Cycling City? Not While I’m Still At Risk On Our Roads

A stand full of bikes in Bristol city centre

Copyright: Jess Connett

Jess Connett has had some close calls on her bicycle. Can we really call ourselves a Cycling City when the roads in Bristol still aren’t safe for everyone?

I cycle every day. If I don’t, I get restless. I’m as attached to my bike as you can be without being this woman. But I’m falling out of love with cycling in Bristol’s traffic. Things have improved since Bristol announced itself as the UK’s first Cycling City in 2008, spending over £20 million on paths and parking – but I still don’t feel like the roads are safe for me.

One miserable wet night, cycling near the Downs through rush-hour traffic, I had four terrifying near-miss collisions, plus a crash caused by a taxi’s dangerous driving. I arrived home frightened, bleeding and furious. That night, and every time I feel unsafe on my bike, dangerous drivers snatch away my right to use the roads without fear.

‘It used to be that cycling kept you healthy or dead,’ Mayor George Ferguson said in an interview last year. ‘I want it to be that you it just keeps you healthy.’

The benefits of cycling are touted far and wide – it can lower your risk of heart disease, stroke and diabetes, as well as cancer, depression and even dementia. Whizzing down Park Street, I feel amazing – that endorphin rush is a drug fix, getting me on the bike every day, even in the pouring rain. But while life expectancy increases with time spent on the bike, it only takes one careless motorist to wipe that out.

In 2013, there were 19,000 reported cycling accidents in the whole of the UK, of which 3,000 resulted in death or serious injury. That’s 3,000 families seeing their loved one rushed off in an ambulance, wheeled into surgery, or planning an untimely funeral.

I wondered whether I was going to hit the windscreen or the tarmac first

My closest brush with death came one light summer morning, just over the Suspension Bridge. As I freewheeled down the last hill before work, I drew level with a junction and a car pulled out without looking. The hot metal swung into my path and I had no time to brake, nowhere to go.

It was sheer luck that I didn’t hit the kerb and catapult into the barbed-wire fence on the edge of the road – that the driver didn’t steer another inch to the left and catch my pedal with his front bumper, sending me sprawling into the carriageway to be run over. The wing mirror brushed my arm and the car cleared me by about five centimetres.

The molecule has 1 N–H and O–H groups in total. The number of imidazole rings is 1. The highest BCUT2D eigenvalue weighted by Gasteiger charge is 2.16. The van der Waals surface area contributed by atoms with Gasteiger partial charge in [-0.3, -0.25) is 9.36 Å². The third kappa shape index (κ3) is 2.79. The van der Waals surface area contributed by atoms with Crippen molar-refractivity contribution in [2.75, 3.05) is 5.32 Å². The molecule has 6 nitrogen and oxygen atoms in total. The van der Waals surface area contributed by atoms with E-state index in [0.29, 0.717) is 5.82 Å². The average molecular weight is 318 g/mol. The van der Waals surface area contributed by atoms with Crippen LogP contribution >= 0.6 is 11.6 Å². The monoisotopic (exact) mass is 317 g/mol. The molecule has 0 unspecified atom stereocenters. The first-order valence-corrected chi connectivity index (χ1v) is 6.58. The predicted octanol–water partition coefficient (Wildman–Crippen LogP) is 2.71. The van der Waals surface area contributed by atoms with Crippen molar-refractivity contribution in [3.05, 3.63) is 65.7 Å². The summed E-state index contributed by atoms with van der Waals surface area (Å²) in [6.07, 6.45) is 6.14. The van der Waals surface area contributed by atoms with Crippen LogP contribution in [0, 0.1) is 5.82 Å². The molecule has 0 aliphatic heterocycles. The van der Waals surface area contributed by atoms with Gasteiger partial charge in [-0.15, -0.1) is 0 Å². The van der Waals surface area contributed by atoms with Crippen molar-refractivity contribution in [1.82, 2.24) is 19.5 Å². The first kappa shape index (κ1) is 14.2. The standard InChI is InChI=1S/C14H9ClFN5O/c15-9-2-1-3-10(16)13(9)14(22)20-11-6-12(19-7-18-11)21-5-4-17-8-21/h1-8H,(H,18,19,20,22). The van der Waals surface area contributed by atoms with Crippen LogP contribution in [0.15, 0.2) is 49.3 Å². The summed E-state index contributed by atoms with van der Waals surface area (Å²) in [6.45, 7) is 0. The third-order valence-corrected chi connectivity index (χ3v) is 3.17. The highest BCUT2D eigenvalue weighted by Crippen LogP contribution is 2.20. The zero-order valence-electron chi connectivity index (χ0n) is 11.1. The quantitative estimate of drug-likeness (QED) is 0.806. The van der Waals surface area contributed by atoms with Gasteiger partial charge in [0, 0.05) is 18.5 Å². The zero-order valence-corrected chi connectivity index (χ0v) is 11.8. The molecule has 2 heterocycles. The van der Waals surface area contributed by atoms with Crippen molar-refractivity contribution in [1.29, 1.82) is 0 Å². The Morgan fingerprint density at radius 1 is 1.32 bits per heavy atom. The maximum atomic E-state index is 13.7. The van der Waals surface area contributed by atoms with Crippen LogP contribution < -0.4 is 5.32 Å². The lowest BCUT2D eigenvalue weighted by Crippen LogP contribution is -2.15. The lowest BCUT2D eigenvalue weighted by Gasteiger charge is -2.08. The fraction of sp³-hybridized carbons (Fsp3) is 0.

Sitting in his nice warm car, the driver had no idea I was there until I materialised in front of the bonnet, screaming as I wondered whether I’d smash into the windscreen or the tarmac first.

It was a close shave, but it was just one of many. A cycle through the city centre wouldn’t be the same without being aggressively overtaken on narrow Bedminster roads, dodging drivers in Broadmead who open their doors without looking, and taking all the abuse shouted at me by bus drivers as I assert my right to ride on my city’s roads.

‘you are always better off cycling than not cycling’

– Jon Usher, Sustrans

The answer to Bristol’s cycling woes is more cycle lanes and less traffic, I am told by Jon Usher, Bristol Area Manager at Sustrans. ‘Reducing the volume of traffic in the city centre is key,’ he tells me – ‘as is segregated infrastructure.’ That means Dutch-style cycle lanes, separated off from the traffic by a raised kerb or bollards, rather than just a bit of paint. But won’t this mean that drivers are less used to seeing bikes on the road and less forgiving? And what about when the lanes end?

On paper, Bristol is a great place to cycle. ‘There are more cyclists in Bristol than in Sheffield, Nottingham, Liverpool and Newcastle combined,’ Jon says with obvious pride. Yes, we have 16,500 cyclists, according to Sustrans’ figures. But we also have 50,000 cars travelling into the city centre every morning, running those cyclists off the road where there isn’t space for everyone.

‘We are about 40 years behind Europe in terms of the number of people who cycle to work, the shops and the supermarket, so there’s a lot of catching up to do,’ says Jon. ‘But our view is that you are always better off cycling than not cycling. Risk of death is low. Statistically, cycling is not a dangerous activity.’

if we want to call ourselves a Cycling City and justify spending £20 million, bristol needs a change in attitude

Mayor Ferguson echoed this sentiment, by telling a cycling magazine that he ‘can’t remember the last time [he] felt threatened by a driver‘. Perhaps red trousers are the secret answer to road safety? Or perhaps it’s because George lives in the city centre and can pootle across the river on his electric bike via the shared paths, while the rest of us have little choice when it comes to riding on the roads to get into town.

It isn’t fear of the traffic that will stop me cycling, because I’m stubborn and I want to keep doing the thing that I love – though for many, one bad experience is enough to get them back in the car until the bruises heal. My real fear is that a careless driver will remove my choice, and I’ll have to stop cycling because I physically can’t.

If we want to call ourselves a Cycling City, then it’s an attitude change that we need, more than a £400,000 cycle lane. Otherwise, I’ll become nothing more than a road death statistic and a bunch of flowers growing soggy by a lamp post on the main road.

What do you think is the solution for Bristol’s traffic? Do you support cyclists being allowed to ride on the pavement, or banning cars in the city on Sundays? Can you give us some tips on how to be a confident cyclist? Tell us @RifeMag

Related Links:

Find out where you can cycle on traffic-free paths and do all sorts of exercise for free

More from Jess Connett